Trapping lone wolves

By
June 29, 2017 17:12

A new study sheds light on the growing threat of ‘lone wolf’ terrorism and what is behind it.

4 minute read.



Manchester Arena attack

Women light candles for the victims of the Manchester Arena attack last month. (photo credit:REUTERS)

After the recent attack in Manchester, bombing experts speculated that the killer, Salman Abedi, was a “lone wolf” terrorist. It later emerged that he was known to the authorities, who had been warned about his radicalization. So how did he slip through the net? A new study seeks to shed light on cases like this.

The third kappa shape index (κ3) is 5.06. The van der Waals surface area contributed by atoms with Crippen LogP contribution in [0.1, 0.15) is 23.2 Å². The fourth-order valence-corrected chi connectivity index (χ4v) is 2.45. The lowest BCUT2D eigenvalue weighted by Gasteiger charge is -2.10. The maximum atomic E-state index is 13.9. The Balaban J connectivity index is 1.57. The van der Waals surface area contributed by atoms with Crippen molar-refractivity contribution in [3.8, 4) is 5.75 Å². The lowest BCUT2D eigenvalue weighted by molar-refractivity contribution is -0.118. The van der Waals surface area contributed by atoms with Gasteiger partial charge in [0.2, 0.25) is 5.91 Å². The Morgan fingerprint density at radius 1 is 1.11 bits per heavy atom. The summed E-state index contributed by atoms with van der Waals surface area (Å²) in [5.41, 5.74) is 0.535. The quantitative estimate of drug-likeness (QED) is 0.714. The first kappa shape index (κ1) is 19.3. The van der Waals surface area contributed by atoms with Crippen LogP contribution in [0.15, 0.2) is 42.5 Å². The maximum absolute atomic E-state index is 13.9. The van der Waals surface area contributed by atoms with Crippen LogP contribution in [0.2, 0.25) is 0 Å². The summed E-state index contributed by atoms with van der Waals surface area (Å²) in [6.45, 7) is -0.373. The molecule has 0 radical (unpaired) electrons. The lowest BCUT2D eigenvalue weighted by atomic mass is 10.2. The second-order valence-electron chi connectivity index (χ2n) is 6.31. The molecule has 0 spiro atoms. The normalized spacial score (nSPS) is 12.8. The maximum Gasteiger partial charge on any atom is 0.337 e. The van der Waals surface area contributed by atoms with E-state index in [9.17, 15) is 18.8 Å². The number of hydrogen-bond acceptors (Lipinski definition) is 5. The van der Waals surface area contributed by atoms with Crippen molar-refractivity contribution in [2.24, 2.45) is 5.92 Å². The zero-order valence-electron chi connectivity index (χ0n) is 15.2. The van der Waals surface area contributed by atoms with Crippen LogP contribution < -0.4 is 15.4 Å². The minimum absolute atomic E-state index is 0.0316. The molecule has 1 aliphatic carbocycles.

Mark S. Hamm is a professor at Indiana State University who has written about terrorism and prisoner radicalization, spanning the period from the Oklahoma City bombing in 1995 to today. Ramon Spaaij is a sociologist from Victoria University in Melbourne and has studied diverse subjects from football hooliganism to lone wolf terrorism.

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